Carbon Free Boston Summary Report
Carbon Free Boston requires deep changes in city life
As the City of Boston seeks to reach carbon neutrality by 2050, the Institute for Sustainable Energy (now the Boston University Institute for Global Sustainability) has quantified the most effective combination of actions to reduce greenhouse gas (GHG) emissions across buildings, transportation, energy supply, and waste management. The report provides an analytical framework to help make decisions related to the four mutually reinforcing strategies to reach carbon neutrality: energy efficiency, electrification, clean energy, and improving social outcomes through intentional action.Download Report
- Despite the expected decarbonization of the New England grid, natural gas may still generate some electricity used within Boston on the path to 2050. If so, the City can lead efforts to allow Bostonians to easily purchase GHG-free electricity.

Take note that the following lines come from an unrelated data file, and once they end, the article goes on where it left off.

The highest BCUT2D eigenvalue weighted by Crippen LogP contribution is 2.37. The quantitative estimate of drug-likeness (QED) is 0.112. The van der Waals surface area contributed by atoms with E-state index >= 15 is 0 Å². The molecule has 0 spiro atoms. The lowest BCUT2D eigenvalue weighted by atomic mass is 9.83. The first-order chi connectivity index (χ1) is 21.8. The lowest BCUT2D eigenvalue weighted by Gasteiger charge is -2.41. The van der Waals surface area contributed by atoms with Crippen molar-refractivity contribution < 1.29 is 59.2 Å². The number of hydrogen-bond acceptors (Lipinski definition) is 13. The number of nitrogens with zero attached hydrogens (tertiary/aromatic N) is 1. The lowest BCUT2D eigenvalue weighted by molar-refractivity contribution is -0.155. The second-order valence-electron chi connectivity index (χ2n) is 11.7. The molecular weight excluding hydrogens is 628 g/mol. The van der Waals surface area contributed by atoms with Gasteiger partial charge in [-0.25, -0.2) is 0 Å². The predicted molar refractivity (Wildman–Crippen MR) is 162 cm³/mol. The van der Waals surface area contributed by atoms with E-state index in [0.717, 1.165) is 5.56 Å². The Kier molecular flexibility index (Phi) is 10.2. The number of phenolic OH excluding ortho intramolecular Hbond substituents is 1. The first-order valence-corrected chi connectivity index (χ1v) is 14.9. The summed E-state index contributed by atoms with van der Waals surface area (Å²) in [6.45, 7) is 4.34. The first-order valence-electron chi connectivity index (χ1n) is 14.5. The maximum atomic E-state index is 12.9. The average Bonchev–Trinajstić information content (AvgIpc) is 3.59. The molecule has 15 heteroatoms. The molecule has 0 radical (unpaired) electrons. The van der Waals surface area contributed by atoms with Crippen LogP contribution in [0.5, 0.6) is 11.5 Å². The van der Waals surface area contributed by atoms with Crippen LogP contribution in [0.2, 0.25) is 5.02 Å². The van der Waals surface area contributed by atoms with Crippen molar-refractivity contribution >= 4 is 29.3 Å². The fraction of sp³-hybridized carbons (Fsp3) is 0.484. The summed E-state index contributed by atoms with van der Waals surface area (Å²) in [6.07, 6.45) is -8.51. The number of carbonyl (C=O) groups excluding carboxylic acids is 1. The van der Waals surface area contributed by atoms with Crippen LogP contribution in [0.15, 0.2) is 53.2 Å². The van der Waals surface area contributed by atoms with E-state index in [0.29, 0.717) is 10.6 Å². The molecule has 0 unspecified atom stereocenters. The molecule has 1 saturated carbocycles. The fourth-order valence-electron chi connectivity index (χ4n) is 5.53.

- New Boston buildings will need to be designed for net-zero or net-positive performance by prioritizing passive building strategies, well-insulated and air-tight envelopes, and high-efficiency heating, cooling, and lighting systems.
- Nearly all existing buildings will need to undergo deep energy retrofits with a “whole building” approach.
- Carbon neutrality in transportation requires Bostonians to shift travel from cars—the largest source of transportation-related GHG emissions—to public transit, biking, and walking.
- The transition will bring safer streets, improved public health from cleaner air and more physical activity, and equitable access to mobility.
- Reducing GHG emissions from solid waste is necessary for carbon neutrality. Less waste generation combined with more recycling and reuse will lower methane emissions and foster companies that reprocess recyclables.
Summary Report Presentation (Video)
- Carbon Free Boston report release